Vaccine bundling is a contractual agreement offered by some pharmaceutical companies to pediatricians, that gives a discount to doctors purchasing pediatric vaccines, but only if the physicians agree to buy the majority of their vaccines from a single manufacturer.
Many pediatric practices struggle to remain profitable as the cost to administer vaccines has increased. By some estimations, vaccines can have the second highest impact on a pediatric practice’s finances. As a result of these and other factors, many pediatricians have joined group purchasing organizations as a way to leverage their purchasing power and take advantage of the reduction in prices for vaccines and other products.
While this aggregation of buying power allows pediatricians to negotiate lower prices for products, concerns have been raised by economists and consumer groups that the bundling contracts that require pediatricians to buy all of their vaccines from one company inhibit competition, impede the introduction of new vaccines, reduce physician choice and, ultimately, drive up the costs of vaccines to physicians, the government, and taxpayers. In response to this criticism, pharmaceutical companies have stated bundling is one of the options available to pediatricians, and the contracts are lawful and provide real value.
Public health concerns
On January 3, 2012, the economic consulting firm Compass Lexecon published a white paper on the Social Science Research Network titled “The Effects of Bundled Discounts on Entry in the Market for Pediatric Vaccines.” The paper stated the strategic goal of pediatric bundling is to make it more difficult for rival vaccine makers to enter a new market. The paper said that the long-term effects of bundling are:
- The development of fewer new vaccines
- Fewer vaccine suppliers
- A decrease in the likelihood of improving current vaccines
- A risk of vaccine shortages due to dependence on a small number of manufacturers and suppliers.
A separate analysis, funded by the Swiss pharmaceutical company Novartis, concluded vaccine bundling and other factors could result in elevated prices, stifled investment, innovation in the vaccine sector, and degradation in the quality, reliability and availability of existing and future pediatric vaccines.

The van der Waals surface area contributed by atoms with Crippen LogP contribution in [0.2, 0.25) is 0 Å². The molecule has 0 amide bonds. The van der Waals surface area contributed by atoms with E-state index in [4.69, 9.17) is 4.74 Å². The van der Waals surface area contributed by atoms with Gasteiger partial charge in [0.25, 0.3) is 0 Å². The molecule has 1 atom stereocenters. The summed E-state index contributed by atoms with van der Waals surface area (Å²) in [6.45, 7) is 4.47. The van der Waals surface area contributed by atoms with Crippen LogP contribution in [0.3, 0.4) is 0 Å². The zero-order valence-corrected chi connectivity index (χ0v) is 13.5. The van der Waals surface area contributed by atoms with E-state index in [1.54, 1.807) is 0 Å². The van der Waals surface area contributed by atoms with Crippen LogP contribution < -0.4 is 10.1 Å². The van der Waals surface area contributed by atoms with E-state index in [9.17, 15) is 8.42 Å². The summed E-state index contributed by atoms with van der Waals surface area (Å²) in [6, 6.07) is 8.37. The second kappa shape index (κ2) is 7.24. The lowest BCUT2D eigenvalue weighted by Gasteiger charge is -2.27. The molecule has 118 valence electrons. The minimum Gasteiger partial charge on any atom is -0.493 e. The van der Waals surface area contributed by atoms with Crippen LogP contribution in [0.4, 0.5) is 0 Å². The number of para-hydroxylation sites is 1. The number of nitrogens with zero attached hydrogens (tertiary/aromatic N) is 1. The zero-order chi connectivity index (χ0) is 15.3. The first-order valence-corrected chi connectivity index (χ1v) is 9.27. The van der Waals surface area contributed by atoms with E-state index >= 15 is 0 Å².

Possible legal issues with the marketing of vaccine bundles by Sanofi Pasteur Inc and Merck & Co. were first brought to the Federal Trade Commission (FTC) in July 2010 by the watchdog group Citizens for Responsibility and Ethics in Washington (CREW). Subsequently the American Antitrust Institute wrote to the FTC in November 2011, requesting an investigation into anticompetitive practices in the pediatric vaccine market. In both letters the restrictive nature and possible penalties for breaking the bundling contracts were highlighted as the reason for requesting an investigation.
In response, both companies stated the agreements are well intended and lawful, telling The Hill that the contracts meet customer needs and maximize immunizations rates which protect public health.
The FTC has acknowledged it received the letters, but does not comment on investigations unless wrongdoing is found.
Two class action lawsuits have been filed charging Sanofi Pasteur Inc. with violating U.S. antitrust laws, as a result of its bundling practices. The suits challenge Sanofi’s alleged “anticompetitive scheme” to maintain its monopoly in the U.S. meningitis vaccine market. These lawsuits have since been consolidated.
In both cases, plaintiffs were parties to exclusionary contracts with Sanofi Pasteur to purchase vaccines. Each plaintiff wanted to purchase a different meningitis vaccine manufactured by Novartis that they thought to be superior. According to documents, if they purchased this vaccine and therefore did not use Sanofi’s pediatric vaccines exclusively, they would have to pay Sanofi 15 to 34 percent higher prices for all Sanofi vaccines. The lawsuits claim that, due to Sanofi’s prominence in the vaccine market, the contracts make it virtually impossible for competitors to gain any market share. Sanofi responded that there are alternatives to all of the vaccines in the bundle, and that Novartis already has 20 percent of the market share for its competing vaccine.
In defending its practices, Sanofi contended the plaintiffs did not claim they were coerced by the bundling into not purchasing other vaccines, and did not have standing to sue because the bundling contracts were negotiated by physician buying groups, not the individual doctors themselves, and therefore only those groups would have standing.
The cases are currently pending in U.S. District Court for the District of New Jersey.